• Instruction to incorporate the real-world lesson goal
  • Differentiation for struggling, advanced, and English language learners
  • Scoring rubrics, checklists, and graphic organizers.

It really is a nice resource to help guide my kids. What I really love about it is that the stories and articles are pretty engaging. I’ve used the reading practice book, and the kids have responded very well to it.

The online tools are priceless! So many neat components…too many to list the ALL out for you. But you can create your own assessments with specific standards in mind, choose from assessments already created, share with your school, look at charts and graphs of your students’ data…SOOO much, y’all! You HAVE to check it out: Mastery Education Measuring Up.

I’ll be back soon!

Until next time…

The post Measuring Up appeared first on Texas Teaching Fanatic.

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Have you ever caught yourself thinking, How in the world am I supposed to conference with ALL my kids regularly? If not, you’re a ROCK STAR! And I certainly tip my hat to you.

If you’re like me, however, you’ve had this thought on an every day basis occasionally. You have a room full of kids and never enough time for anything.

Well, I’ve found a system that works really well for me, and you might just find that it’s easier than you think. #goals

First of all, we have to go back to that writing time issue. Kids MUST have time to write EVERY day…or dang near it. And the more they write across curriculum, the better writers they will become.

While we can’t control what happens in other classrooms, we can control what goes on in our own. Our students should be provided feedback in a timely manner in order to reflect on their mistakes and figure out a way to make their writing better.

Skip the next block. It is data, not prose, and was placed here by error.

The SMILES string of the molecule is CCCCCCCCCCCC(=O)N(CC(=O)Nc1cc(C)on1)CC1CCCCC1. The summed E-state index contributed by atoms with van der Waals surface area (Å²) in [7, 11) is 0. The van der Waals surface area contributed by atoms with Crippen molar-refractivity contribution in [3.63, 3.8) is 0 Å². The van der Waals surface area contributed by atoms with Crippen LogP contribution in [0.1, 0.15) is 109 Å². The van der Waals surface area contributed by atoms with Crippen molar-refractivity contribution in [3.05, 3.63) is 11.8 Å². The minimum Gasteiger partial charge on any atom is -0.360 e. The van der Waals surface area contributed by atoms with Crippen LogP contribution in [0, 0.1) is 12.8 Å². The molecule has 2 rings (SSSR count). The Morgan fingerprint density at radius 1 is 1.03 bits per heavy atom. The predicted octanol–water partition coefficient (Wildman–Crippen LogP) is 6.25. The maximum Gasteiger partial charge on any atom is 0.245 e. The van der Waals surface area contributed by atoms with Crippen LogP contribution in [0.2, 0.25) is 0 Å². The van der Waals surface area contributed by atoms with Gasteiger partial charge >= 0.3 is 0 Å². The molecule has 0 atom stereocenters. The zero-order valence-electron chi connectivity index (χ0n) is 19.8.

Let’s take a 60 minute class and break it apart:

  • 5-10 min warm up
  • 10 minute mini lesson
  • 35-40 minutes Writer’s Workshop
  • 5 min share

Our focus today will be on the Writer’s Workshop piece because this is where I can get in lots of uninterrupted time with my students while they are in the process. If we are honoring our students’ writing time, they should get 35-40 minutes of writing almost every day. Occasionally you have to double up and teach a grammar lesson AND a craft lesson for writing, so you might take longer, but really 20 minutes at the very least!

During this sacred writing time, students are practicing both writing and grammar together. They’re writing! They are thinking about when to use capital letters and when to start a new paragraph. They are trying out new crafts and applying what they know about grammar to punctuate it correctly. They are manipulating sentences to see how they sound when the words are switched around. They are asking each other for suggestions of great vocabulary words or help with looking in the thesaurus. This is what real writing looks like in the classroom.

Real writing is how our kids learn both grammar and craft. They don’t learn by taking practice tests. They don’t learn with weekly memorized spelling lists. They learn by writing. Period.

But it is our responsibility as the teacher to help guide them along their journey. That’s where conferring comes in.